16. 16. Anatomy of the Heart <ul><li>Heart valves </li></ul><ul><ul><li>Ensure unidirectional blood flow through the heart </li></ul></ul><ul><ul><li>Atrioventricular (AV) valves lie between the atria and the ventricles </li></ul></ul><ul><ul><li>AV valves prevent backflow into the atria when ventricles contract </li></ul></ul><ul><ul><li>Chordae tendineae anchor AV valves to papillary muscles </li></ul></ul><ul><ul><li>Tricuspid valve: separates the right atrium and ventricle </li></ul></ul><ul><ul><li>Bicuspid valve: separates the left atrium and ventricle </li></ul></ul>
  17. 17. Anatomy of the Heart <ul><li>Heart valves (cont.) </li></ul><ul><ul><li>Semilunar valves prevent backflow of blood into the ventricles </li></ul></ul><ul><ul><li>Aortic semilunar valve: lies between the left ventricle and the aorta </li></ul></ul><ul><ul><li>Pulmonary semilunar valve: lies between the right ventricle and pulmonary trunk </li></ul></ul>
  18. 18. Internal Anatomy of the Heart Fig. 17.6
  19. 19. Heart Valves Fig. 17.7
  20. 20. Function of the Heart Valves Fig. 17.8
  21. 21. Route of Blood Flow Through the Heart <ul><li>Blood from the body flows through the right atrium into the right ventricle and then to the lungs </li></ul><ul><li>Blood returns from the lungs to the left atrium, enters the left ventricle, and is pumped back to the body </li></ul>
  22. 22. Fig. 17.9 Blood Flow Through the Heart
  23. 23. Blood Supply to the Heart <ul><li>Coronary arteries branch off the aorta to supply the heart </li></ul><ul><li>Blood returns from the heart tissues to the right atrium through coronary sinus and cardiac veins </li></ul>Fig. 17.10
  24. 24. Page 497
  25. 25. Histology of the Heart <ul><li>Fibrous Skeleton of the Heart </li></ul><ul><ul><li>Consists of a plate of fibrous connective tissue </li></ul></ul><ul><ul><li>Forms fibrous rings around the AV and SL valves for support </li></ul></ul><ul><ul><li>Provides a point of attachment for heart muscle </li></ul></ul><ul><ul><li>Electrically insulates the atria from the ventricles </li></ul></ul>
  26. 26. Histology of the Heart <ul><li>Cardiac Muscle Cells </li></ul><ul><ul><li>Are branched and have a centrally located nucleus </li></ul></ul><ul><ul><li>Actin and myosin are organized to form sarcomeres (striated) </li></ul></ul><ul><ul><li>T tubules and sarcoplasmic reticulum are not as organized as in skeletal muscle </li></ul></ul><ul><ul><li>Normal contraction depends on extracellular Ca 2+ </li></ul></ul><ul><ul><li>Rely on aerobic respiration for ATP production </li></ul></ul><ul><ul><ul><li>They have many mitochondria and are well supplied with blood vessels </li></ul></ul></ul><ul><ul><li>Joined by intercalated disks </li></ul></ul><ul><ul><ul><li>Allow action potentials to move from one cell to the next, thus cardiac muscle cells function as a unit </li></ul></ul></ul>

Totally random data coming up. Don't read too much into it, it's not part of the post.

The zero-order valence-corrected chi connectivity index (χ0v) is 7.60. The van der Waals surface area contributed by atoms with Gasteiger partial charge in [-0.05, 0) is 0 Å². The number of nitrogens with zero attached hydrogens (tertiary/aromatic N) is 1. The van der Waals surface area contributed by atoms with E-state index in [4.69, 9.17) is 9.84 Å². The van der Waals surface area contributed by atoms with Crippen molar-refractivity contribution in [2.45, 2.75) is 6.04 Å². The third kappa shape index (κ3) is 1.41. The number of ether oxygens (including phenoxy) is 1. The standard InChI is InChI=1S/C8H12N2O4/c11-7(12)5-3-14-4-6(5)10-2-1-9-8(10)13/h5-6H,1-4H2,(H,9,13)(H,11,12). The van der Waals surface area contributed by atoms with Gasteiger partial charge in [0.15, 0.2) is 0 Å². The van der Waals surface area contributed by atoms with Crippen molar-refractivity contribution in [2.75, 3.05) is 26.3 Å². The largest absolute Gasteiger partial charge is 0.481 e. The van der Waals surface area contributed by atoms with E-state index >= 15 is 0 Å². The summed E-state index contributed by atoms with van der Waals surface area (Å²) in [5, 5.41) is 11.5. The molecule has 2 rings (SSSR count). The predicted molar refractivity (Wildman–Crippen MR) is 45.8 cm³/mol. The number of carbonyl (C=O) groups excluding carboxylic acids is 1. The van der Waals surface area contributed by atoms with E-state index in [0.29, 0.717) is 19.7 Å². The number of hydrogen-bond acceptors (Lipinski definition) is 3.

27. 27. Histology of the Heart Fig. 17.11
  28. 29. Electrical Activity of the Heart <ul><li>Action Potentials </li></ul><ul><ul><li>After depolarization and partial repolarization, a plateau phase is reached, during which the membrane potential only slowly repolarizes </li></ul></ul><ul><ul><li>The opening and closing of voltage-gated ion channels produce the action potential </li></ul></ul><ul><ul><ul><li>The movement of Na + through Na + channels causes depolarization </li></ul></ul></ul><ul><ul><ul><li>During depolarization, K + channels close and Ca 2+ channels begin to open </li></ul></ul></ul><ul><ul><ul><li>Early repolarization results from closure of the Na + channels and the opening of some K + channels </li></ul></ul></ul><ul><ul><ul><li>The plateau exists because Ca 2+ channels remain open </li></ul></ul></ul><ul><ul><ul><li>The rapid phase of repolarization results from the closure of the Ca 2+ channels and the opening of many K + channels </li></ul></ul></ul>
  29. 30. Electrical Activity of the Heart <ul><li>Refractory Periods </li></ul><ul><ul><li>Absolute refractory period </li></ul></ul><ul><ul><ul><li>Cardiac muscle cells are insensitive to further stimulation </li></ul></ul></ul><ul><ul><li>Relative refractory period </li></ul></ul><ul><ul><ul><li>Stronger than normal stimulation can produce an action potential </li></ul></ul></ul><ul><ul><li>Cardiac muscle has a prolonged depolarization and thus a prolonged absolute refractory period, which allows time for the cardiac muscle to relax before the next action potential causes a contraction </li></ul></ul>
  30. 31. Fig. 17.12
  31. 33. Electrical Activity of the Heart <ul><li>Autorhythmicity of Cardiac Muscle </li></ul><ul><ul><li>Some cardiac muscle cells are autorhythmic because of the spontaneous development of a prepotential </li></ul></ul><ul><ul><ul><li>Prepotential: slowly developing local action potential </li></ul></ul></ul><ul><ul><li>The sinoatrial (SA) node is the pacemaker of the heart </li></ul></ul><ul><ul><ul><li>Collection of cardiac muscle cells capable of spontaneously generating action potentials </li></ul></ul></ul><ul><ul><li>The prepotential results from the movement of Na+ and Ca 2+ into the SA node cells </li></ul></ul><ul><ul><li>The duration of the prepotential determines heart rate </li></ul></ul>
  32. 34. Electrical Activity of the Heart <ul><li>Conducting System of the Heart </li></ul><ul><ul><li>The sinoatrial (SA) node and the atrioventricular (AV) node are in the right atrium </li></ul></ul><ul><ul><li>The AV node is connected to the bundle branches in the interventricular septum by the AV bundle </li></ul></ul><ul><ul><li>The bundle branches give rise to Purkinje fibers , which supply the ventricles </li></ul></ul>